hemapoietic cells, self-renew locally throughout life with anycontribution from adult bone marrow hemapoietic stem cells (Merad, Nature Immunology 2002). This paper is the reason why I choose to join her lab in New York in 2004 and also initiated my reserch on the origin of macrophages.

What influenced you to pursue stem cell research?

The possibility to make everything in a plastic dish..

What would you be if not a scientist/clinician?

I will probably have a book store..

What's the best advice you ever had?

To never give up..

What's the best advice you ever had?

To never give up.

Abstract Selected Speaker  

Ernesto LUJAN

Stanford University School of Medicine

Mapping iSPC reprogramming by single cell mass cytometry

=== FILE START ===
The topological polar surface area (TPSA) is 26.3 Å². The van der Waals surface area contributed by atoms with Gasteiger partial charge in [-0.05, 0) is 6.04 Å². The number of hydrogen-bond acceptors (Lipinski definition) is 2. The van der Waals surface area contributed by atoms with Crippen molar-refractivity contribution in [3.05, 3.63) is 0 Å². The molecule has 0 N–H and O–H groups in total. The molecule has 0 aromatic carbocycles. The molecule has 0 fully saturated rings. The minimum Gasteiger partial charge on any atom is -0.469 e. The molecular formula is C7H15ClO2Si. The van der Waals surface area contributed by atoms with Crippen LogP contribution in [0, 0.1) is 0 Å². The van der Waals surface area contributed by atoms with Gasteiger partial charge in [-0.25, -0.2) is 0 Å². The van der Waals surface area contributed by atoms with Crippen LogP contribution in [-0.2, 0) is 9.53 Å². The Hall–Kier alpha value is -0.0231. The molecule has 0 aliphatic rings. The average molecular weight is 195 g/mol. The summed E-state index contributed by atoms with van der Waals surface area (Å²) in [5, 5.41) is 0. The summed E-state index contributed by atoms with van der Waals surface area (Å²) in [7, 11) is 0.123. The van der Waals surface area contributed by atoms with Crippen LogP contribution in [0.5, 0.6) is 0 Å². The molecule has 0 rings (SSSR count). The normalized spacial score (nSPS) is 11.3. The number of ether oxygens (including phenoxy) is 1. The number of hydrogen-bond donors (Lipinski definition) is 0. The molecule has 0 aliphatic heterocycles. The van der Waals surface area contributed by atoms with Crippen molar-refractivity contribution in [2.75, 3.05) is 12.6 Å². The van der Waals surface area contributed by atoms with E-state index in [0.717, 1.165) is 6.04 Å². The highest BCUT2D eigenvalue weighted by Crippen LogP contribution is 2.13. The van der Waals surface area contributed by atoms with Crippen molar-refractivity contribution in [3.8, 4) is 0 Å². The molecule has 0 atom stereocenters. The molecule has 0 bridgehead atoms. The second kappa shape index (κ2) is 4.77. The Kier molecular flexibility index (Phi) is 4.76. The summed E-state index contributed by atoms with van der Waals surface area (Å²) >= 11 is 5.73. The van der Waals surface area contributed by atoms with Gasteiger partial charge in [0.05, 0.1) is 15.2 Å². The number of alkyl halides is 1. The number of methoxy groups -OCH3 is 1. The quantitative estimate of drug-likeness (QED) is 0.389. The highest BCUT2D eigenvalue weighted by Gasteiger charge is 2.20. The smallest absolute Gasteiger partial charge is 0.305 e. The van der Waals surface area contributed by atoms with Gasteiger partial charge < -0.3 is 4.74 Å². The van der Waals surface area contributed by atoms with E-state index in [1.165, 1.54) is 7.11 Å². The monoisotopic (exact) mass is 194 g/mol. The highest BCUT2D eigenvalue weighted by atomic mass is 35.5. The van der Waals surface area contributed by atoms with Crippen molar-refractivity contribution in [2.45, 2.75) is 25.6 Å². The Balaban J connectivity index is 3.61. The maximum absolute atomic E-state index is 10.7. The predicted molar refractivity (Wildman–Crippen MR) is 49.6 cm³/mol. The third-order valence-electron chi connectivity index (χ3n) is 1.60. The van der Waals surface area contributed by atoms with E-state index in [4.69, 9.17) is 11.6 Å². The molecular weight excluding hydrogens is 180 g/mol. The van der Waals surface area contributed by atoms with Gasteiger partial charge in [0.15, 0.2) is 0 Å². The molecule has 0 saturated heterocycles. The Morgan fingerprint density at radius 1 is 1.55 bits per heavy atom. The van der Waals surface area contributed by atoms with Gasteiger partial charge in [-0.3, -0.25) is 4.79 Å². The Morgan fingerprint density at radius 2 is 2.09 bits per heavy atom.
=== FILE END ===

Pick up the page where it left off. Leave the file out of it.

Reprogramming somatic cells to a pluripotent state by forced expression of transcription factors is a highly dynamic process. While extremely useful, this process is currently inefficient and the generation of heterogeneous populations over time impedes molecular analysis. In an effort to tease apart this heterogeneity we have utilized single cell mass cytometry. Like conventional fluorescent flow cytometry, this technique allows for the profiling of whole populations at the single cell level in a high-throughput manner; unlike conventional flow, we are able to detect protein levels for up to 30 intra and extra-cellular epitopes per cell with little spectral overlap due to distinct conjugated metal isotopes. With mass cytometry we have analyzed reprogramming factor stoichiometry, post-translational modifications of cell cycle and signaling proteins, pluripotency marker activation, and surface marker profiles for three different reprogramming lines, characterized partially reprogrammed lines, mouse ESCs and mouse iPSCs. From these analyses we find that reprogramming across different systems follows similar stepwise stages which can be clustered into 1) the repression of fibroblast specific markers 2) the emergence of an Oct4high Klf4high population 3) which gives rise to a population that resembles partially reprogrammed cells in cell cycle parameters and surface marker expression. These cells progress into fully reprogrammed Nanoghigh Sox2high CD54high and nonproductive Lin28high Nanoglow CD24high populations. Further, we have used these profiles in combination with novel surface markers to find productive routes to iPSC reprogramming. Our findings show that single cell analysis by mass cytometry can parse productive and nonproductive routes to reprogramming furthering our understanding of pluripotency induction.